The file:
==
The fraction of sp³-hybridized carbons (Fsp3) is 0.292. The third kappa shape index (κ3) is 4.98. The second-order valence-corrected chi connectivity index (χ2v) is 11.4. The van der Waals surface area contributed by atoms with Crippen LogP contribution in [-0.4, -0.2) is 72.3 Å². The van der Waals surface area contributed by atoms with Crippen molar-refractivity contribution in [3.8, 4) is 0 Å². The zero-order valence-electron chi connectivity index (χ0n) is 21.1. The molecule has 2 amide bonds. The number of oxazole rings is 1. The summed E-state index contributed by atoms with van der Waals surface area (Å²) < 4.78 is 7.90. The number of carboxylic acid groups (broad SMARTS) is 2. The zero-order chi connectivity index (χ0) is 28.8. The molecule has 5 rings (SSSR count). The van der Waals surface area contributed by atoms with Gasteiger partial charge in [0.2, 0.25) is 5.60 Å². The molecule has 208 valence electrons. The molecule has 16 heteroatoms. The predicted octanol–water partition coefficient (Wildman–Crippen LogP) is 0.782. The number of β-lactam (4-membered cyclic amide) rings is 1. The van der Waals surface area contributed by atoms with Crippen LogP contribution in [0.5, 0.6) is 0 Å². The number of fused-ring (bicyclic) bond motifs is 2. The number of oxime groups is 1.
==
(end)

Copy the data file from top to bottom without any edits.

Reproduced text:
The fraction of sp³-hybridized carbons (Fsp3) is 0.292. The third kappa shape index (κ3) is 4.98. The second-order valence-corrected chi connectivity index (χ2v) is 11.4. The van der Waals surface area contributed by atoms with Crippen LogP contribution in [-0.4, -0.2) is 72.3 Å². The van der Waals surface area contributed by atoms with Crippen molar-refractivity contribution in [3.8, 4) is 0 Å². The zero-order valence-electron chi connectivity index (χ0n) is 21.1. The molecule has 2 amide bonds. The number of oxazole rings is 1. The summed E-state index contributed by atoms with van der Waals surface area (Å²) < 4.78 is 7.90. The number of carboxylic acid groups (broad SMARTS) is 2. The zero-order chi connectivity index (χ0) is 28.8. The molecule has 5 rings (SSSR count). The van der Waals surface area contributed by atoms with Gasteiger partial charge in [0.2, 0.25) is 5.60 Å². The molecule has 208 valence electrons. The molecule has 16 heteroatoms. The predicted octanol–water partition coefficient (Wildman–Crippen LogP) is 0.782. The number of β-lactam (4-membered cyclic amide) rings is 1. The van der Waals surface area contributed by atoms with Crippen LogP contribution in [0.5, 0.6) is 0 Å². The number of fused-ring (bicyclic) bond motifs is 2. The number of oxime groups is 1.